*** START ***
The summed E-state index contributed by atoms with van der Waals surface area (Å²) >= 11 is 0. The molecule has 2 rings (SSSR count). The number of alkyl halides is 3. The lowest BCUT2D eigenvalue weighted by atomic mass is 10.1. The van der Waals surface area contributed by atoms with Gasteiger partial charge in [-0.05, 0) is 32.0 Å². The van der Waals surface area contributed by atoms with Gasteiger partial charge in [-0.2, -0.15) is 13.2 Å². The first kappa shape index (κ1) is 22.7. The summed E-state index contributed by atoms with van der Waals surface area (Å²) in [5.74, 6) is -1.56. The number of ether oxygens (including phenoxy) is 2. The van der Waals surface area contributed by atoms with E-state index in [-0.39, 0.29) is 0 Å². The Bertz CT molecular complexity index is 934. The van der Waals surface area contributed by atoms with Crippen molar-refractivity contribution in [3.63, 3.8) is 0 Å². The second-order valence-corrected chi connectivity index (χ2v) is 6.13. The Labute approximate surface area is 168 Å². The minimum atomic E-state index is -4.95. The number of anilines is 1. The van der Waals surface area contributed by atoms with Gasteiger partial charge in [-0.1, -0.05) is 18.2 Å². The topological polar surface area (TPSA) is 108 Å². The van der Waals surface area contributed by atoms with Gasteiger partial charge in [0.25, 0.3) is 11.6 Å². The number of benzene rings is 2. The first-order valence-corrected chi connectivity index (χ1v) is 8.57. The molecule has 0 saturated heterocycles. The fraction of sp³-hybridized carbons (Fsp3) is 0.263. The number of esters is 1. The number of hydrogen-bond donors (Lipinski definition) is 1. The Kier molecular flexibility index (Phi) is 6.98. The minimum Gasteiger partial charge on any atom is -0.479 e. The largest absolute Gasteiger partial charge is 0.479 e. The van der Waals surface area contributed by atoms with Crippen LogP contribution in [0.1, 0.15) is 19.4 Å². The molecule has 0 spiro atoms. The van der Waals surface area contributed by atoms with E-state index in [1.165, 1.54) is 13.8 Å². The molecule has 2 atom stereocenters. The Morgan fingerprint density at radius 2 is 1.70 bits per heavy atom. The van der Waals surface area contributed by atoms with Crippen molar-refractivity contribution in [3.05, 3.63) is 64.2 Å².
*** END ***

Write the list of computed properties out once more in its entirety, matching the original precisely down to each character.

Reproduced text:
The summed E-state index contributed by atoms with van der Waals surface area (Å²) >= 11 is 0. The molecule has 2 rings (SSSR count). The number of alkyl halides is 3. The lowest BCUT2D eigenvalue weighted by atomic mass is 10.1. The van der Waals surface area contributed by atoms with Gasteiger partial charge in [-0.05, 0) is 32.0 Å². The van der Waals surface area contributed by atoms with Gasteiger partial charge in [-0.2, -0.15) is 13.2 Å². The first kappa shape index (κ1) is 22.7. The summed E-state index contributed by atoms with van der Waals surface area (Å²) in [5.74, 6) is -1.56. The number of ether oxygens (including phenoxy) is 2. The van der Waals surface area contributed by atoms with E-state index in [-0.39, 0.29) is 0 Å². The Bertz CT molecular complexity index is 934. The van der Waals surface area contributed by atoms with Crippen molar-refractivity contribution in [3.63, 3.8) is 0 Å². The second-order valence-corrected chi connectivity index (χ2v) is 6.13. The Labute approximate surface area is 168 Å². The minimum atomic E-state index is -4.95. The number of anilines is 1. The van der Waals surface area contributed by atoms with Gasteiger partial charge in [-0.1, -0.05) is 18.2 Å². The topological polar surface area (TPSA) is 108 Å². The van der Waals surface area contributed by atoms with Gasteiger partial charge in [0.25, 0.3) is 11.6 Å². The number of benzene rings is 2. The first-order valence-corrected chi connectivity index (χ1v) is 8.57. The molecule has 0 saturated heterocycles. The fraction of sp³-hybridized carbons (Fsp3) is 0.263. The number of esters is 1. The number of hydrogen-bond donors (Lipinski definition) is 1. The Kier molecular flexibility index (Phi) is 6.98. The minimum Gasteiger partial charge on any atom is -0.479 e. The largest absolute Gasteiger partial charge is 0.479 e. The van der Waals surface area contributed by atoms with Crippen LogP contribution in [0.1, 0.15) is 19.4 Å². The molecule has 0 spiro atoms. The van der Waals surface area contributed by atoms with E-state index in [1.165, 1.54) is 13.8 Å². The molecule has 2 atom stereocenters. The Morgan fingerprint density at radius 2 is 1.70 bits per heavy atom. The van der Waals surface area contributed by atoms with Crippen molar-refractivity contribution in [3.05, 3.63) is 64.2 Å².